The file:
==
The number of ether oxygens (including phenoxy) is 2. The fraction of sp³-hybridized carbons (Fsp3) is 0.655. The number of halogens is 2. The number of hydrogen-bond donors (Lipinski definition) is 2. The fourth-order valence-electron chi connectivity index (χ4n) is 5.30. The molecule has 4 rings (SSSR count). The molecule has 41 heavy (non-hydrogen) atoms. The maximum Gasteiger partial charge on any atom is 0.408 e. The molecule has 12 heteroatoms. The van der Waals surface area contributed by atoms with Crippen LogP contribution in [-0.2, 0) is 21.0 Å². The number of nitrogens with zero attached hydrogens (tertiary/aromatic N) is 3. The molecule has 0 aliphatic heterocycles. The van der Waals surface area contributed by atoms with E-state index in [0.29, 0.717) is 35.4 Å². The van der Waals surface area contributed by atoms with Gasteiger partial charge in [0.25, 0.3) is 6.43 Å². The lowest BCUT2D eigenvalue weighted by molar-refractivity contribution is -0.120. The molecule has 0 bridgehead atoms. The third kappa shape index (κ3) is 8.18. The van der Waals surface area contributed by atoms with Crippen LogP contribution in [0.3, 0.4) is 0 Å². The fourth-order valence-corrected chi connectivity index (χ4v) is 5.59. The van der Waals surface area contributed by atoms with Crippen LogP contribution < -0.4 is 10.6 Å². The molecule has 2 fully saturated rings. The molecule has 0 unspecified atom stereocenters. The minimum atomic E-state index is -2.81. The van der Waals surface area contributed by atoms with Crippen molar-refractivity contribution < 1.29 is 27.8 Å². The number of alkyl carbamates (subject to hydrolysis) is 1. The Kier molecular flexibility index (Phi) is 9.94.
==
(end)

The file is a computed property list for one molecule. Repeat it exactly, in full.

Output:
The number of ether oxygens (including phenoxy) is 2. The fraction of sp³-hybridized carbons (Fsp3) is 0.655. The number of halogens is 2. The number of hydrogen-bond donors (Lipinski definition) is 2. The fourth-order valence-electron chi connectivity index (χ4n) is 5.30. The molecule has 4 rings (SSSR count). The molecule has 41 heavy (non-hydrogen) atoms. The maximum Gasteiger partial charge on any atom is 0.408 e. The molecule has 12 heteroatoms. The van der Waals surface area contributed by atoms with Crippen LogP contribution in [-0.2, 0) is 21.0 Å². The number of nitrogens with zero attached hydrogens (tertiary/aromatic N) is 3. The molecule has 0 aliphatic heterocycles. The van der Waals surface area contributed by atoms with E-state index in [0.29, 0.717) is 35.4 Å². The van der Waals surface area contributed by atoms with Gasteiger partial charge in [0.25, 0.3) is 6.43 Å². The lowest BCUT2D eigenvalue weighted by molar-refractivity contribution is -0.120. The molecule has 0 bridgehead atoms. The third kappa shape index (κ3) is 8.18. The van der Waals surface area contributed by atoms with Crippen LogP contribution in [0.3, 0.4) is 0 Å². The fourth-order valence-corrected chi connectivity index (χ4v) is 5.59. The van der Waals surface area contributed by atoms with Crippen LogP contribution < -0.4 is 10.6 Å². The molecule has 2 fully saturated rings. The molecule has 0 unspecified atom stereocenters. The minimum atomic E-state index is -2.81. The van der Waals surface area contributed by atoms with Crippen molar-refractivity contribution < 1.29 is 27.8 Å². The number of alkyl carbamates (subject to hydrolysis) is 1. The Kier molecular flexibility index (Phi) is 9.94.